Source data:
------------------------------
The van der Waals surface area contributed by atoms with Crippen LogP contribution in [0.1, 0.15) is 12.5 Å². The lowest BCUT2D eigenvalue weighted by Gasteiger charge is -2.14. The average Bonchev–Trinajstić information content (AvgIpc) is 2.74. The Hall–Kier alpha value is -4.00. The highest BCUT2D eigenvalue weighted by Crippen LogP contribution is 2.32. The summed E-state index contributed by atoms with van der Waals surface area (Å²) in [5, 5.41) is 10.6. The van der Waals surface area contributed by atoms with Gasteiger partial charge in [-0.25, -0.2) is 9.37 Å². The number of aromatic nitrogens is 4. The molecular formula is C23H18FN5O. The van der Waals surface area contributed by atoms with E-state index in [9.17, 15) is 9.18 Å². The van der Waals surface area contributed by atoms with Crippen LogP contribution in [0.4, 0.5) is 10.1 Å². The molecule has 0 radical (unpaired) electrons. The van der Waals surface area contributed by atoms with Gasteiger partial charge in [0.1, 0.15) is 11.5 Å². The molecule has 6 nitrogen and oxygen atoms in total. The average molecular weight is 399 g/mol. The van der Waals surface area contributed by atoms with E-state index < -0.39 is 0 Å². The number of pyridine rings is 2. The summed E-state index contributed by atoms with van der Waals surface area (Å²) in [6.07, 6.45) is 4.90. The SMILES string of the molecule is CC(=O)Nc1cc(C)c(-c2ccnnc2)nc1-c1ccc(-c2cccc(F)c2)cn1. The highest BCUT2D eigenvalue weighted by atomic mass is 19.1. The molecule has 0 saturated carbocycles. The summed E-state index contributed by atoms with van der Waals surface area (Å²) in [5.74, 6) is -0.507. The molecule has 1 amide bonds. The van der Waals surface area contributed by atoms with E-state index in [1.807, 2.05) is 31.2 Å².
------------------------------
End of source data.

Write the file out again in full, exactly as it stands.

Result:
The van der Waals surface area contributed by atoms with Crippen LogP contribution in [0.1, 0.15) is 12.5 Å². The lowest BCUT2D eigenvalue weighted by Gasteiger charge is -2.14. The average Bonchev–Trinajstić information content (AvgIpc) is 2.74. The Hall–Kier alpha value is -4.00. The highest BCUT2D eigenvalue weighted by Crippen LogP contribution is 2.32. The summed E-state index contributed by atoms with van der Waals surface area (Å²) in [5, 5.41) is 10.6. The van der Waals surface area contributed by atoms with Gasteiger partial charge in [-0.25, -0.2) is 9.37 Å². The number of aromatic nitrogens is 4. The molecular formula is C23H18FN5O. The van der Waals surface area contributed by atoms with E-state index in [9.17, 15) is 9.18 Å². The van der Waals surface area contributed by atoms with Crippen LogP contribution in [0.4, 0.5) is 10.1 Å². The molecule has 0 radical (unpaired) electrons. The van der Waals surface area contributed by atoms with Gasteiger partial charge in [0.1, 0.15) is 11.5 Å². The molecule has 6 nitrogen and oxygen atoms in total. The average molecular weight is 399 g/mol. The van der Waals surface area contributed by atoms with E-state index < -0.39 is 0 Å². The number of pyridine rings is 2. The summed E-state index contributed by atoms with van der Waals surface area (Å²) in [6.07, 6.45) is 4.90. The SMILES string of the molecule is CC(=O)Nc1cc(C)c(-c2ccnnc2)nc1-c1ccc(-c2cccc(F)c2)cn1. The highest BCUT2D eigenvalue weighted by atomic mass is 19.1. The molecule has 0 saturated carbocycles. The summed E-state index contributed by atoms with van der Waals surface area (Å²) in [5.74, 6) is -0.507. The molecule has 1 amide bonds. The van der Waals surface area contributed by atoms with E-state index in [1.807, 2.05) is 31.2 Å².